Potential to earn tax-free gains. 
An individual may exclude all (or, in some cases, part) of the gain realized on the disposition of qualified small business stock (QSBS) held for more than five years. For QSBS acquired after Sept. 27, 2010, an individual can exclude all of the gain on the disposition of QSBS stock. For QSBS acquired after Feb. 17, 2009 and before Sept. 28, 2010, individuals can exclude 75% of any gain realized on the disposition of QSBS. For QSBS acquired before Feb. 18, 2009, individuals can exclude 50% of the gain on the disposition of QSBS. Taxpayers should consider these rules in determining which stock to sell to maximize their exclusion for 2016 or to not sell if the holding period hasn't yet been satisfied.

Be sure to take required minimum distributions (RMDs). 
Taxpayers who have reached age 70-½ should be sure to take their 2016 RMD from their IRAs or 401(k) plans (or other employer-sponsored retired plans). Failure to take a required withdrawal can result in a penalty of 50% of the amount of the RMD not withdrawn. Those who turned age 70-½ in 2016 can delay the first required distribution to 2017. However, taxpayers who take the deferral route will have to take a double distribution in 2017—the amount required for 2016 plus the amount required for 2017. That could make sense if the taxpayer will be subject to a lower tax rate next year.

Use IRAs to make charitable gifts. 
Taxpayers who have reached age 70-½, own IRAs and are thinking of making a charitable gift, should consider arranging for the gift to be made directly by the IRA trustee. Such a transfer (not to exceed $100,000) will neither be included in gross income nor allowed as a deduction on the taxpayer's return. But, since such a distribution is not includible in gross income, it will not increase AGI for purposes of the phaseout of any deduction, exclusion, or tax credit that is limited or lost completely when AGI reaches certain specified level.    It is also a wonderful thing to do to enhance your charitable giving.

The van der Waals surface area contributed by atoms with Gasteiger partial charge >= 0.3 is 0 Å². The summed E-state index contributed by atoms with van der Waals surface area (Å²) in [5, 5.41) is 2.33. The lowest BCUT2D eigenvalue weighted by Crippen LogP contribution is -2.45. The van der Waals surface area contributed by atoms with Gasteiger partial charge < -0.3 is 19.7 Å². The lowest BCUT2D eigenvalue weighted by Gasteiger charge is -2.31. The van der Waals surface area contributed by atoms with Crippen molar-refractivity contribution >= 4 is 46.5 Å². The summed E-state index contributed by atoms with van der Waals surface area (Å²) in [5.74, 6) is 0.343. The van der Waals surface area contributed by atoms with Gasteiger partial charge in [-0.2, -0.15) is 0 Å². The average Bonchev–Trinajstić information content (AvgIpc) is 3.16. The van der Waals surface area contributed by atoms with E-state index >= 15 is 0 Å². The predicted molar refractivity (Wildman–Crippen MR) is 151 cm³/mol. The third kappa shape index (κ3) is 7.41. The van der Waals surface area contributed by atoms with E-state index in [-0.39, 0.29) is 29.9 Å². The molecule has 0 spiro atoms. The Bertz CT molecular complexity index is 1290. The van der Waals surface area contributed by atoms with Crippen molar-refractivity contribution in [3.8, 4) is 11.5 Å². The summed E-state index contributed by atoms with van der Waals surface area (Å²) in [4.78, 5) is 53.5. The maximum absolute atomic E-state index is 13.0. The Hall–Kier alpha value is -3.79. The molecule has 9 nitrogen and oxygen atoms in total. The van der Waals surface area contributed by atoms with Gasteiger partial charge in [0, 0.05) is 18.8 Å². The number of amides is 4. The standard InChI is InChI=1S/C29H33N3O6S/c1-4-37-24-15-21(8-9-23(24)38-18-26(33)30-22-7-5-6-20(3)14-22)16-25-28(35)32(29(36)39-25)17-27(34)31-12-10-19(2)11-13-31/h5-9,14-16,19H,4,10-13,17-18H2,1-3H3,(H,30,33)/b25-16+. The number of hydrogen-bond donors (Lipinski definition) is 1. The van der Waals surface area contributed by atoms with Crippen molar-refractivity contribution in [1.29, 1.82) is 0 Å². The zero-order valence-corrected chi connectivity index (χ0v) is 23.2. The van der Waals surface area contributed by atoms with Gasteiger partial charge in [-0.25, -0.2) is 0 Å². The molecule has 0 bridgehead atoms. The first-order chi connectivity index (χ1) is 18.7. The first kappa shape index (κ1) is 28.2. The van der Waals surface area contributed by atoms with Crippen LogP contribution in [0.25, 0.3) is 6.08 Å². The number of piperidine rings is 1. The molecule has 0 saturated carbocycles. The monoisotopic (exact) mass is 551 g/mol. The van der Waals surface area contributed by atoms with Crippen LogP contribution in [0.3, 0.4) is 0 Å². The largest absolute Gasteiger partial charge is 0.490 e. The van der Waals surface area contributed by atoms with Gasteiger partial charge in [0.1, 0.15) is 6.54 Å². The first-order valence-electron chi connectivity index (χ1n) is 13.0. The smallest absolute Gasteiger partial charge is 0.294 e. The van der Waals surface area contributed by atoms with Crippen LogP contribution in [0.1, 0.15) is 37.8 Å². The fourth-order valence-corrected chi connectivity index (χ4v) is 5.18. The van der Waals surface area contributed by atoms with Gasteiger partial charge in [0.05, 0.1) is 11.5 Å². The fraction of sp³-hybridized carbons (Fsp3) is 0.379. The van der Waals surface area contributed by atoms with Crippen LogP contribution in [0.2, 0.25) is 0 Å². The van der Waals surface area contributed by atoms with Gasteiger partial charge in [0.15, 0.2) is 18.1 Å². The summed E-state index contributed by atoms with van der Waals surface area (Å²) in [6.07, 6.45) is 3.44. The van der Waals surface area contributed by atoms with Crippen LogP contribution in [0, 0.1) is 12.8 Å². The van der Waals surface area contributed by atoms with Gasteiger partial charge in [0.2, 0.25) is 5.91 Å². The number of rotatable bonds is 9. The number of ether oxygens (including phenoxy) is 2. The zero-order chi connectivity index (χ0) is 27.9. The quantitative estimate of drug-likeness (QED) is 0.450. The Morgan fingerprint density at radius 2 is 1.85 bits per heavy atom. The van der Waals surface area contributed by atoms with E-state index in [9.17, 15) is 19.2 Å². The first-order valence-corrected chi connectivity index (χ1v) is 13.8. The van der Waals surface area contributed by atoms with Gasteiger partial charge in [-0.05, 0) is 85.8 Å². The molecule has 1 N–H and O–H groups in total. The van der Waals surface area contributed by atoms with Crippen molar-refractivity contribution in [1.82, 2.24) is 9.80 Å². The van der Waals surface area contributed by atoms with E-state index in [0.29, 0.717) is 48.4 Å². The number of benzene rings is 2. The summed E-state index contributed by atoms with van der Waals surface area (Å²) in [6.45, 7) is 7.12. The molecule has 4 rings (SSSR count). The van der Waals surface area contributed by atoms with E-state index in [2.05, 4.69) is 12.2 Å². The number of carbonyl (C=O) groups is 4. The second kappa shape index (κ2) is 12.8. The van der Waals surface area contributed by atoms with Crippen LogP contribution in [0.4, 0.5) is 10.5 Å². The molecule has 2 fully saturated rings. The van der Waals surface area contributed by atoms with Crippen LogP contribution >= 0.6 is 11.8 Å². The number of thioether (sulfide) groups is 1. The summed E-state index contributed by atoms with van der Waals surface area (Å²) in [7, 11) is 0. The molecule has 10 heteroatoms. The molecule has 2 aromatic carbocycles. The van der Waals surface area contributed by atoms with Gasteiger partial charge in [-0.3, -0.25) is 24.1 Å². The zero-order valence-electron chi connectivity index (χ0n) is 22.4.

Make year-end gifts. 
A person can give any other person up to $14,000 for 2016 without incurring any gift tax. The annual exclusion amount increases to $28,000 per donee if the donor's spouse consents to gift-splitting. Annual exclusion gifts take the amount of the gift and future appreciation in the value of the gift out of the donor's estate, and shift the income tax obligation on the property's earnings to the donee who may be in a lower tax bracket (if not subject to the kiddie tax).  Who wouldn't love this!!
A gift by check to a non-charitable donee is considered to be a completed gift for gift and estate tax purposes on the earlier of:

  • The date on which the donor has so parted with dominion and control under local law as to leave in the donor no power to change its disposition, or
  • The date on which the donee deposits the check (or cashes it against available funds of the donee) or presents the check for payment, if it is established that:
    • The check was paid by the drawee bank when first presented to the drawee bank for payment;
    • The donor was alive when the check was paid by the drawee bank;
    • The donor intended to make a gift;
    • Delivery of the check by the donor was unconditional; and